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nkt267

Well Known and Active Website User
VOC Member
[QUOTE I do not know the temperature at this stage but you would not be happy to touch it.][/QUOTE]
The man who does my powder coating(bring it back and I'll re-do it if you're not happy)says the temperature is 400 degrees,it is hot enough to melt out body filler so you can't prep the job that way.
 

Ken Tidswell

Well Known and Active Website User
VOC Member
two pack paint jobs

The problem with 2 pack is the undercoat, Zinc oxide appears to be an industrial favourite. However it is soft and does not provide agood key, particularly when put on too thickly . It is sensitive to chipping which reveals the grey coating underneath. My experience with powder
coating which is a hot melt process, is that the coaters suffer from the PPO syndrome. When melted it looks a like badly dipped paint job. It can be rather brittle so that slight adjustment say of the ends of mudguard stays can produce cracks. If put on too thickly it looks like the bark on a tree, and is dangerous on the mating surfaces of brake drums.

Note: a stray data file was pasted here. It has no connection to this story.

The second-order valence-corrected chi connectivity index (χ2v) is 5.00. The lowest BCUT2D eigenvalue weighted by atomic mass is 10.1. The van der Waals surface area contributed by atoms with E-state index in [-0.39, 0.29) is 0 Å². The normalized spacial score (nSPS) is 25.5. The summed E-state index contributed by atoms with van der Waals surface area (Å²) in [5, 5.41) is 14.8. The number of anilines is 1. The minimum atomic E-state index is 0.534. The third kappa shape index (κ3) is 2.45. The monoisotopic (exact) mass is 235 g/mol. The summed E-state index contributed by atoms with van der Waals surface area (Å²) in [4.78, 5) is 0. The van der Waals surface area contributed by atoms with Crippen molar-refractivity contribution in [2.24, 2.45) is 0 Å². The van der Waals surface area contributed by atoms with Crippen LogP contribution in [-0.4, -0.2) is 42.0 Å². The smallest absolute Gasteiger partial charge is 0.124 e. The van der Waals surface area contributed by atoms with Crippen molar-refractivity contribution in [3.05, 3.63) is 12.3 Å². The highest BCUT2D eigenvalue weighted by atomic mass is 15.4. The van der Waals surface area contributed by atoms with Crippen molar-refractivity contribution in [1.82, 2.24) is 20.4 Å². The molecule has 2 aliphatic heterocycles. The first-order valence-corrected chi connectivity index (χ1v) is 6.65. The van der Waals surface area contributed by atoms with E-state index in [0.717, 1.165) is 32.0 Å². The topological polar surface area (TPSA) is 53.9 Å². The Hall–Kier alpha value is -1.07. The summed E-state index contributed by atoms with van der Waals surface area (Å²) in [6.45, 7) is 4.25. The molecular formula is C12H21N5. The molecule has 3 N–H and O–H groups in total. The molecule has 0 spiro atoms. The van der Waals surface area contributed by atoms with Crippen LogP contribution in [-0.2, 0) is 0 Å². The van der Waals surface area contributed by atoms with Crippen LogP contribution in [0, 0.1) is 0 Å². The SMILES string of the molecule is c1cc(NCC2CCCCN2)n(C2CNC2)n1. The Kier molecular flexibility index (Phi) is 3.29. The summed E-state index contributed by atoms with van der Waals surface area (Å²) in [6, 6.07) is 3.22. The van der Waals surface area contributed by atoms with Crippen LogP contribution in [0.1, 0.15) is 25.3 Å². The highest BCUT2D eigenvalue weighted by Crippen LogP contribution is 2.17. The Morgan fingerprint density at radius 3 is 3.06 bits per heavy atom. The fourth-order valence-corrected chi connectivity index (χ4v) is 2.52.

Under pressure it flows and a drum, if it is a rear drum ,will come loose. i have seen this happen in Canada. The Pinchin Johnson No 2 cycle finish was very good and some machines still retain their coatings after 60 years. I speak from poor experience of all the above post P-J.
 

timetraveller

Well Known and Active Website User
VOC Member
The problem is Mr Boggler, Sir, that there is not just one type of undercoat. eg , acid, acid free, etching, non etching, chromate and so on. I am no expert on this but I do know a club member who is. If I can contact him then I will post what information I can from a reliable source. (He does not work on Vincents for a living and so is bias free.) If I remember correctly then when I started to use two pack acrylic I asked his advice and was told to use a chromate free non etching primer on old tanks where there might be some residual rust after all the rubbing down etc. Always remember that there are people out there wanting to sell you their products who will give you professional advice. The main problem is to find the ones who know what they are talking about and not just trying to sell you what they have in stock. The other note of warning is that there is not just one type of 'two pack'. Acrylic and polyurathene are just two I have used and you can be sure that there will be others. I use acrylic on my bikes and used to use two pack polyurathene on my boat. However, I have found that for my use one pack polyurathene lasts better on boats in the Med. :)